Starting your first job after you graduate can feel a bit like returning to school, only instead of sitting in a classroom watched over by a teacher, you'll be sitting in an office watched over by a manager.
This can be a real culture-shock when you're coming from a low contact-time degree with only a few hours of lectures or seminars a week. Having mostly set your own schedule for the past few years, you're now faced with a strict timetable and day-to-day monitoring. Here are some ways to get used to the change.
Accept the early nights and early mornings
Most office jobs are nine-to-five. Few students on low contact-time degree courses work these hours. The stereotype of the student waking up at noon and working late into the night does have some substance, as does the stereotype of the student who goes to the pub on weekday evenings. There's nothing wrong with embracing your freedom as a student; you can definitely do this and emerge with a great degree. But we all know that the student lifestyle is untenable: that's why it's the 'student lifestyle', and not just the 'lifestyle'.
It's therefore a good idea to prepare yourself for the nine-to-five before it becomes a reality. Accept that weekday nights out are going to be much fewer and farther between, and have a think about how you're going to reorganise (without abandoning) your social life to take this into account. If you have some time before your job starts, have a go at resetting your body clock. You want to habituate yourself to early nights followed by early mornings, with a good amount of sleep in between. Starting a nine-to-five job when you're still programmed to wake up at 10am is going to be a pretty grim experience, and you definitely want to avoid falling asleep at your desk in those first few weeks.
Students on low contact-time degree courses can get up from their desks whenever they please. If inspiration eludes them, they can watch TV, take a walk, go to the gym, meet up with friends. It goes without saying that none of these is an option in a nine-to-five job, except at lunchtime. However, the human brain can only maintain concentration for so long, and we do need to take breaks. According to research conducted by themuse.com, the most productive people work for 52-minute stretches, resting for 17 minutes in between. The 52 minutes are spent in total concentration, the 17 minutes in total relaxation. You can find many similar time-management techniques online.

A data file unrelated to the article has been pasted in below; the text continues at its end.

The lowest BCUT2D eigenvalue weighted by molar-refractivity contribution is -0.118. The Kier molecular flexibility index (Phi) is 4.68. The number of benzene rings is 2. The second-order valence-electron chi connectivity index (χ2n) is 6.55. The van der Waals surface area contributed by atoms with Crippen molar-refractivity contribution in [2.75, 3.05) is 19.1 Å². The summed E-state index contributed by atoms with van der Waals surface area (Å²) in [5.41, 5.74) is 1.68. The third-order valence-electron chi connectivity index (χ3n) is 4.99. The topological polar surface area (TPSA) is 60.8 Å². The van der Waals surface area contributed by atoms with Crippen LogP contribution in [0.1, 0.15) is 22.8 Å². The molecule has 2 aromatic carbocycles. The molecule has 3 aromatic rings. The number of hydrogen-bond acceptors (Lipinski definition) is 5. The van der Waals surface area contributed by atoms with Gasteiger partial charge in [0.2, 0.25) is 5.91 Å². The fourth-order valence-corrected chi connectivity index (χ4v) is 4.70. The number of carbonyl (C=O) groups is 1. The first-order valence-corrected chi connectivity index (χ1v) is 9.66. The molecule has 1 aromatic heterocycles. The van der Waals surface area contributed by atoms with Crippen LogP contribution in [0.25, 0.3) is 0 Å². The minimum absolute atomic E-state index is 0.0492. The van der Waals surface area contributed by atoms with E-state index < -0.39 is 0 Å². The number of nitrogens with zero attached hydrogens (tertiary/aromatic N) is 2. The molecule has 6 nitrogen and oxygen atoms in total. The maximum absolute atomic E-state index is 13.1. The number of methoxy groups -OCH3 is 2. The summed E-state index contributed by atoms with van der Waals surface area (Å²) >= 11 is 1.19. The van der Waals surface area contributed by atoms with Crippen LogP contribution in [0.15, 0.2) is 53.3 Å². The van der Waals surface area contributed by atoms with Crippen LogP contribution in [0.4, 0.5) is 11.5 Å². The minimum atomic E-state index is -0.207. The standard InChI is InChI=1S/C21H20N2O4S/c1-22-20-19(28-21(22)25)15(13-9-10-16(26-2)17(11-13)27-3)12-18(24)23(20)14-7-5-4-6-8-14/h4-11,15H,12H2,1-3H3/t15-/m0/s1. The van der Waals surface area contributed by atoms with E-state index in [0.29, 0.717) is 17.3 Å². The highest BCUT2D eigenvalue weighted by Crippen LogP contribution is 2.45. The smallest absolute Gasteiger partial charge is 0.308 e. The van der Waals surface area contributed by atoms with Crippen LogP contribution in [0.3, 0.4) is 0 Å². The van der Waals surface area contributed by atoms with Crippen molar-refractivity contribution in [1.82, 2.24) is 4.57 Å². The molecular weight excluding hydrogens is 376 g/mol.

Ideally, you want to spend your rest periods away from your computer, visiting the kitchen, chatting to colleagues or just making a circuit of the office. If this isn't possible, you can just turn your attention away from your screen and practice mindfulness or do some desk-based exercises.
Sometimes you simply aren't going to be able to stop working. Maybe your boss is looking over your shoulder; maybe the time during which you're logged out of your computer is monitored. You've had deadlines as a student, of course, and on occasion you've needed to cram for an exam or write like crazy to finish an essay. But you could always get up, stretch your legs, breathe some fresh air, even if only for five minutes. It's probably been a while since you've had no option but to power through. If you find your attention wandering in this situation, you can try task switching, which is exactly what it sounds like: focusing on a different piece of work. Doing something new wakes up your brain, helping you to concentrate again. While flitting from one task to another in a short space of time isn't a good idea, spending too long on a task can leave you restless, inattentive and unproductive. Moving on to a new task at that point can lift the fog of boredom.
Student life to office life is a big transition, but if you plan ahead, you can make it a bit easier on yourself. Your new schedule might be trying at first, but in a year's time, you'll find it's second nature.
Rosemary Proctor writes for Inspiring Interns, which specialises in finding candidates their perfect internship. To browse our graduate jobs, visit our website.